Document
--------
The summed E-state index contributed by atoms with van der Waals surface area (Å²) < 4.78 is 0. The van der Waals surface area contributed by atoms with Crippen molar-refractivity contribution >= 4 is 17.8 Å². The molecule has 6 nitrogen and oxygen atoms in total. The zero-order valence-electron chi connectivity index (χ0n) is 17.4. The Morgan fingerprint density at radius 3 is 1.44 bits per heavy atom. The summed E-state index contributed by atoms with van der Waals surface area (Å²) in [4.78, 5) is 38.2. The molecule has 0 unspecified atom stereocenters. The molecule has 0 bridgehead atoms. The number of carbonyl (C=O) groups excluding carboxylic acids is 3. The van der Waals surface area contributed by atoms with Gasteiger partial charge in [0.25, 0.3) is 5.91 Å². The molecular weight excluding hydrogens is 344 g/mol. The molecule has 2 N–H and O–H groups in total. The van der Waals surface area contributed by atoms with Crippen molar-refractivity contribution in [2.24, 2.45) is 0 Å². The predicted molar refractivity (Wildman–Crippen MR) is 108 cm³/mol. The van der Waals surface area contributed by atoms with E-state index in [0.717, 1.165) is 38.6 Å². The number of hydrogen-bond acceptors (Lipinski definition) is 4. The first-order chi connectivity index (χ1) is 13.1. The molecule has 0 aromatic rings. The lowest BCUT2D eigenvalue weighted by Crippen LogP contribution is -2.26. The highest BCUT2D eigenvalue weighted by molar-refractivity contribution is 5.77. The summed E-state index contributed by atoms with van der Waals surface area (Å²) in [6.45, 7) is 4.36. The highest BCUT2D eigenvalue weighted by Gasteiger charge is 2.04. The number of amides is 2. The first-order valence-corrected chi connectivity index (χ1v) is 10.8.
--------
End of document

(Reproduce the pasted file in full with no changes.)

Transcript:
The summed E-state index contributed by atoms with van der Waals surface area (Å²) < 4.78 is 0. The van der Waals surface area contributed by atoms with Crippen molar-refractivity contribution >= 4 is 17.8 Å². The molecule has 6 nitrogen and oxygen atoms in total. The zero-order valence-electron chi connectivity index (χ0n) is 17.4. The Morgan fingerprint density at radius 3 is 1.44 bits per heavy atom. The summed E-state index contributed by atoms with van der Waals surface area (Å²) in [4.78, 5) is 38.2. The molecule has 0 unspecified atom stereocenters. The molecule has 0 bridgehead atoms. The number of carbonyl (C=O) groups excluding carboxylic acids is 3. The van der Waals surface area contributed by atoms with Gasteiger partial charge in [0.25, 0.3) is 5.91 Å². The molecular weight excluding hydrogens is 344 g/mol. The molecule has 2 N–H and O–H groups in total. The van der Waals surface area contributed by atoms with Crippen molar-refractivity contribution in [2.24, 2.45) is 0 Å². The predicted molar refractivity (Wildman–Crippen MR) is 108 cm³/mol. The van der Waals surface area contributed by atoms with E-state index in [0.717, 1.165) is 38.6 Å². The number of hydrogen-bond acceptors (Lipinski definition) is 4. The first-order chi connectivity index (χ1) is 13.1. The molecule has 0 aromatic rings. The lowest BCUT2D eigenvalue weighted by Crippen LogP contribution is -2.26. The highest BCUT2D eigenvalue weighted by molar-refractivity contribution is 5.77. The summed E-state index contributed by atoms with van der Waals surface area (Å²) in [6.45, 7) is 4.36. The highest BCUT2D eigenvalue weighted by Gasteiger charge is 2.04. The number of amides is 2. The first-order valence-corrected chi connectivity index (χ1v) is 10.8.